In a recent blog I wrote about the despicable, hypocritical Special Prosecutor Kenneth Starr: Clinton, Whitewater, Lewinsky, etc. The Daily Kos has run an expanded update to Starr’s duplicitousness under this headline:
Kenneth Starr, or How I learned to Stop Worrying about Republican Attacks on the Clintons
So, Kenneth Starr was fired from his position as president of Baylor University due to the university’s failure to properly address accusations of sexual assault against members of the Baylor football team. Well, not totally fired.
He has resigned his position as chancellor, but will be allowed to continue teaching law. I hope he will be teaching criminal law. After all, it takes one to know one. He is nothing more than a low life in a tie.
Starr joined Baylor in 2010, and “appears to have been devoted to helping turn the school into a football powerhouse,” according to a recent article on the unfolding scandal by Sue Ambrose and David Tarrant of The Dallas Morning News. Why? Does he think this sort of behavior makes men out of wimps like him?
What’s interesting is the superficial examination of the sexual assault that was done by the university, which was condemned by the prosecution when the case went to trial as “cursory and unprofessional,” and Starr’s weak, written defense of it … The law professor has forgotten the meticulous nature in which he followed issues inconsequential to the case for which he was hired to pursue in the Clinton case. It has taken all these years, but now we know what a windbag of sleaze Starr really is.
It is interesting because during the 1990s Starr would stop at nothing in his attempt to indict a president. Golly, he had the stamina of an athlete back then, maybe like a football player. Now he can’t carry the water bucket. Nor can he build Baylor’s football program by turning his chubby cheek at criminal behavior. Hmm, one wonders what else he may have buried under a pile of football recruiting reports on his desk. I think we are going to find that there is more to this.
Back then, he displayed the same callous disregard for the impact of his actions on another 20-something young woman that he showed for the women of Baylor as he refused to allow anything to stop the school from building a football powerhouse. He said he was pursuing the truth back then. Today, it seems, some truths are better off buried. The American public doesn’t have to know “everything.”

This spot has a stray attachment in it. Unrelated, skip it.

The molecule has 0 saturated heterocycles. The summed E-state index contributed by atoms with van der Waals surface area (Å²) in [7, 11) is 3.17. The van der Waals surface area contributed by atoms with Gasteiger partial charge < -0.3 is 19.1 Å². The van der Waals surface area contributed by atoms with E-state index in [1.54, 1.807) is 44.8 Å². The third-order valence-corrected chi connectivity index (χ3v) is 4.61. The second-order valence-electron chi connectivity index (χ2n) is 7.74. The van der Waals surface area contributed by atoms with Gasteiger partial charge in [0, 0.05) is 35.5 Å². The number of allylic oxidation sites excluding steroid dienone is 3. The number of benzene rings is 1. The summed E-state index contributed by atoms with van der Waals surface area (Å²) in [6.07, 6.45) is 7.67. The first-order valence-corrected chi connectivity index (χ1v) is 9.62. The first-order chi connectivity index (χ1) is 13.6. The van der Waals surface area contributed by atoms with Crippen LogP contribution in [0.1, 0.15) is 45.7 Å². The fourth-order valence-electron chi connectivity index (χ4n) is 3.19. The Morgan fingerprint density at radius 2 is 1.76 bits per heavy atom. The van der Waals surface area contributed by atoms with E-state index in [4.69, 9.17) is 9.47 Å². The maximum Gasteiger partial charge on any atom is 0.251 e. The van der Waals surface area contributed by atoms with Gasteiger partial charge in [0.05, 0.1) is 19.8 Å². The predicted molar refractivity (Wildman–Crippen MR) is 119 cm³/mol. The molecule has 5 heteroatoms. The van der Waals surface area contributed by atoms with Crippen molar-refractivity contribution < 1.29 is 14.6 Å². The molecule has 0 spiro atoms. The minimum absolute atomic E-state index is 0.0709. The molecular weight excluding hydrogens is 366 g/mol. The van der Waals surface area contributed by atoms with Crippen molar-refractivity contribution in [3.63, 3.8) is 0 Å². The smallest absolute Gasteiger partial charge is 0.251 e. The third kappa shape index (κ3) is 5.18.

… Regardless of what one may think of the behavior of Bill Clinton and Monica Lewinsky, it is worth keeping in mind that when the affair (using the term loosely) between the two of them began, she was 21 years old, fresh out of college. Yes, reprehensible personal behavior.
Perhaps a year or two older than the young women who were raped at Baylor. No means no, Mr. Starr.
The article continues with more of the same, and also quotes from different sources, including the New York Times. As you might imagine, there are also a plethora of comments to this specific piece. I will close my blog with a paragraph that I think pretty well sums up the entire case of hypocrisy Starr has offered us on a platter.
It does seem that the men who impeached President Clinton were some of the last men on Earth who were morally or ethically qualified to do so. And they did it based on a report that was clearly a partisan political attack designed only to delegitimize a Democratic president. In March 2002, Josh Marshall, writing for Salon discussed the “$70 million bag of garbage” that Starr produced.
… and on, and on, and on.